Just the other day, this writer happened to encounter a page loading error on Google Chrome and got an opportunity to play that hidden dinosaur platforming game, where the T-rex has to jump over rocks and cacti as it runs through a desert. You know the one. This 'game' is simple, something that's just there to distract you for a minute while you wait for your internet to catch up, and it exists for that sole purpose. Now, imagine if Google put that game on the Nintendo eShop – as is – for $2.99. Would you buy it? If the thought seems ridiculous to you, then we'd strongly advise you to steer clear of BLOC.

If you've ever played PONG, one of the earliest and simplest video games in existence, then you've essentially played BLOC. The gimmick here is that, instead of just two paddles, there are four which can be controlled independently by the GamePad's various inputs, with the potential for four players to jump in. Hopefully, you don't want to play it on the TV with friends, because this game supports the GamePad alone; no other controllers can be used. If you just so happen to be a solitary gamer who wants to play the game alone, you can also choose to control all the paddles at once. Honestly, that just about describes the whole game.

Gameplay is exactly what you'd expect - a ball starts in the middle and is randomly served to one side. If it gets past a paddle that's a "-1" for that side, and the ball serves again from the middle. After four rounds of this, each side displays how many times the ball passed the paddle and then it all starts over. In terms of match customization, barriers can be added to mix up where the ball goes, ball speed can be adjusted on the main menu, and you can also remove paddles and replace them with walls if you have less players on hand or want to use less paddles. All of this helps breathe a little more life into the gameplay, but it's rather difficult to resuscitate something which is already dead.

The problem with BLOC is that it fails to offer anything interesting or new to the typical PONG formula; this is just about as basic as a game can possibly get while still being called a game. Having a few willing friends play along livens it up a bit, but the glacial pace of gameplay – even at max speed – puts a very low ceiling on how much enjoyment one can glean from this. Playing it alone, then, is just an exercise in patience; there's not even a means of keeping a record of your highest rally.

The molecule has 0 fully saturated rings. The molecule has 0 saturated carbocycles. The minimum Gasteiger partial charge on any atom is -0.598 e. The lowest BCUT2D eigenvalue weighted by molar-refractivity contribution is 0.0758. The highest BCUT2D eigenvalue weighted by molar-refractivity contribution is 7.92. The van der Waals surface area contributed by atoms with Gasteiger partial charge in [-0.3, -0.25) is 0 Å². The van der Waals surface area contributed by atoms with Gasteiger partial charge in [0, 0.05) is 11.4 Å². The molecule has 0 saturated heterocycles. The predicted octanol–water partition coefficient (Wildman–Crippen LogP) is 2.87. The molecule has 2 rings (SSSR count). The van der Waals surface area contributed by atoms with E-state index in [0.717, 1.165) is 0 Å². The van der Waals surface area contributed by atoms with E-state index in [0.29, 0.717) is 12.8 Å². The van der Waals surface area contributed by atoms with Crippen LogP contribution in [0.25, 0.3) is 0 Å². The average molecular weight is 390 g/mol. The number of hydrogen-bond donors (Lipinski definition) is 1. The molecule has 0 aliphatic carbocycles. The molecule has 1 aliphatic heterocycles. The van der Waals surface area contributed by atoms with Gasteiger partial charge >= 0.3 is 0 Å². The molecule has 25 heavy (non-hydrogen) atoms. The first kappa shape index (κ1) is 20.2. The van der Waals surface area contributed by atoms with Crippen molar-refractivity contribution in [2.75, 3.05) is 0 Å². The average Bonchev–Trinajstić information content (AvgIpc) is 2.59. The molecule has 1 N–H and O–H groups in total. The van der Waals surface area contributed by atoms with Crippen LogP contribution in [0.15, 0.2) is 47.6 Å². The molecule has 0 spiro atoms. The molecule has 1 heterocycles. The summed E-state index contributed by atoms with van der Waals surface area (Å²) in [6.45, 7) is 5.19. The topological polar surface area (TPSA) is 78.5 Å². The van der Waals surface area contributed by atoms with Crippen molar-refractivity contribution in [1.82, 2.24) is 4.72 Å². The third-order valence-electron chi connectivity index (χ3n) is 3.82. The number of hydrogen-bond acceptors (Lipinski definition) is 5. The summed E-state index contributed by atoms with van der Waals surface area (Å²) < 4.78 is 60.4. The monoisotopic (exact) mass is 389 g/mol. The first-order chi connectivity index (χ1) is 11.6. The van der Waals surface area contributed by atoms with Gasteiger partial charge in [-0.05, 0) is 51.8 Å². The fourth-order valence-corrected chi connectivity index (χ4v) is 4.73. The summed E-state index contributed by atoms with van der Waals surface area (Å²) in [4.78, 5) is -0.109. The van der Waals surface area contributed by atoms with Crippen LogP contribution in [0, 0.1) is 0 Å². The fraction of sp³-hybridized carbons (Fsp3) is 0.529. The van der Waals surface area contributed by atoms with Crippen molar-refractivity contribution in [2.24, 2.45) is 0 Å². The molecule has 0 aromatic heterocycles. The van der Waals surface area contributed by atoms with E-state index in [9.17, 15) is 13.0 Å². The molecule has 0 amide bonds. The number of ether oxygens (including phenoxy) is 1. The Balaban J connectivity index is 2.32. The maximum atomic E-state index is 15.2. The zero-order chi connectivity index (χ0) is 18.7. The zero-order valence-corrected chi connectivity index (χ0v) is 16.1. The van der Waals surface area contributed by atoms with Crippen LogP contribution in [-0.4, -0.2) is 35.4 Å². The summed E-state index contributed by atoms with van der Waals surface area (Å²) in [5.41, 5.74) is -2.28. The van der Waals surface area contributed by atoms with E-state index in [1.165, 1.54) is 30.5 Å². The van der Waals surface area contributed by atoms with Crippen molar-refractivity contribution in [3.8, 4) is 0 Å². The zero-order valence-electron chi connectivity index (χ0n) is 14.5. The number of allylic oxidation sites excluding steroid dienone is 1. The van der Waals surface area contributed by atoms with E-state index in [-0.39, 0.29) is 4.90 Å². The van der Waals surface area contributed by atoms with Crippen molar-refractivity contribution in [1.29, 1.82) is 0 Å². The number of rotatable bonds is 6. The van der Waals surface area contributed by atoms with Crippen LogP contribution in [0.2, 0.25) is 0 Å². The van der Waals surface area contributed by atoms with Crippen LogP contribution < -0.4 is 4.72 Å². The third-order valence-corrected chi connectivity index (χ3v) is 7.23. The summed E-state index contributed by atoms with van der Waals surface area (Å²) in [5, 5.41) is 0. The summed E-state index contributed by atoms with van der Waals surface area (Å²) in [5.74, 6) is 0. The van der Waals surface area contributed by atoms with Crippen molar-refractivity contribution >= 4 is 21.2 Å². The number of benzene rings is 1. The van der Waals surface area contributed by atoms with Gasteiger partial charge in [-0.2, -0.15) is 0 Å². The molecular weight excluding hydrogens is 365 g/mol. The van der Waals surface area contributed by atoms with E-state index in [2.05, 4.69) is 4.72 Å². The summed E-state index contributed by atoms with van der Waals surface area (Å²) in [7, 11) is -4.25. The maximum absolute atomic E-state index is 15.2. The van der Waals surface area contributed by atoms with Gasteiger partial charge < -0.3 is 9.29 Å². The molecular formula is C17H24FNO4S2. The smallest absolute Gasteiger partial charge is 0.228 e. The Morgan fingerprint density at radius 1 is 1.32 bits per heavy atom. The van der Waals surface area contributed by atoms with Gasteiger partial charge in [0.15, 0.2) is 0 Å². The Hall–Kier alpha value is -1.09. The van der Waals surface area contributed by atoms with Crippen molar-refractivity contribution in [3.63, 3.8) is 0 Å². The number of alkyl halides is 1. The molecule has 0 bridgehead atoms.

In terms of presentation, BLOC leaves a lot to be desired. The visuals are boring and static; most of it is black and white, while some rather flat shades of magenta and yellow occasionally pop up on bumpers or balls. There's no flair, no personality, just a utilitarian look that's utterly forgettable. The music is the same, featuring two simple, annoying tracks that actually manage to take away from one's enjoyment of the experience. If you must play this one, we'd strongly encourage you to play it muted.

Conclusion

PONG released in 1972, and BLOC might as well have launched in 1973. It's PONG for four players, and nothing more. There is nothing of significance here that is worth your time; it's an entirely forgettable clone that feels like a cheap online flash game. If you feel like playing PONG or a similar game, save yourself the money and go play one of the many clones available on the internet for free. It won't have to do much to be more feature heavy than BLOC, and you won't be upset with yourself because you wasted money on it.